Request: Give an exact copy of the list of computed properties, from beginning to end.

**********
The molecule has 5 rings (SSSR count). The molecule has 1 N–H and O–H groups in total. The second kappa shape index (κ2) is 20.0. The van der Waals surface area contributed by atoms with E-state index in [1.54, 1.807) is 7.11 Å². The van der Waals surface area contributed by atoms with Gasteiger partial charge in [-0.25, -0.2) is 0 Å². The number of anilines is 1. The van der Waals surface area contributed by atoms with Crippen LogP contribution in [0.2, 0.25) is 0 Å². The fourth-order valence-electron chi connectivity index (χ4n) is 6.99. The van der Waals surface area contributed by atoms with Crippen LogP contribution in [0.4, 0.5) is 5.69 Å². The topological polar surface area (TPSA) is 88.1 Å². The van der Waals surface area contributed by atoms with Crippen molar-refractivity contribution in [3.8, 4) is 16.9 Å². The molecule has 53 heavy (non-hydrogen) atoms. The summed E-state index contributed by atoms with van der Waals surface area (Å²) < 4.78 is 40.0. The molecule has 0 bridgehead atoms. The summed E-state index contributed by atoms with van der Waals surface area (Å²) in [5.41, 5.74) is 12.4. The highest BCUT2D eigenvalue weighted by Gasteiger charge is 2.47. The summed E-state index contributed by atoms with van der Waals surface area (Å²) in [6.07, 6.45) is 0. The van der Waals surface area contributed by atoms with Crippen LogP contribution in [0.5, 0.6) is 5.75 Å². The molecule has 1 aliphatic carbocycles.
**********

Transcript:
The molecule has 5 rings (SSSR count). The molecule has 1 N–H and O–H groups in total. The second kappa shape index (κ2) is 20.0. The van der Waals surface area contributed by atoms with E-state index in [1.54, 1.807) is 7.11 Å². The van der Waals surface area contributed by atoms with Gasteiger partial charge in [-0.25, -0.2) is 0 Å². The number of anilines is 1. The van der Waals surface area contributed by atoms with Crippen LogP contribution in [0.2, 0.25) is 0 Å². The fourth-order valence-electron chi connectivity index (χ4n) is 6.99. The van der Waals surface area contributed by atoms with Crippen LogP contribution in [0.4, 0.5) is 5.69 Å². The topological polar surface area (TPSA) is 88.1 Å². The van der Waals surface area contributed by atoms with Crippen molar-refractivity contribution in [3.8, 4) is 16.9 Å². The molecule has 53 heavy (non-hydrogen) atoms. The summed E-state index contributed by atoms with van der Waals surface area (Å²) < 4.78 is 40.0. The molecule has 0 bridgehead atoms. The summed E-state index contributed by atoms with van der Waals surface area (Å²) in [5.41, 5.74) is 12.4. The highest BCUT2D eigenvalue weighted by Gasteiger charge is 2.47. The summed E-state index contributed by atoms with van der Waals surface area (Å²) in [6.07, 6.45) is 0. The van der Waals surface area contributed by atoms with Crippen LogP contribution in [0.5, 0.6) is 5.75 Å². The molecule has 1 aliphatic carbocycles.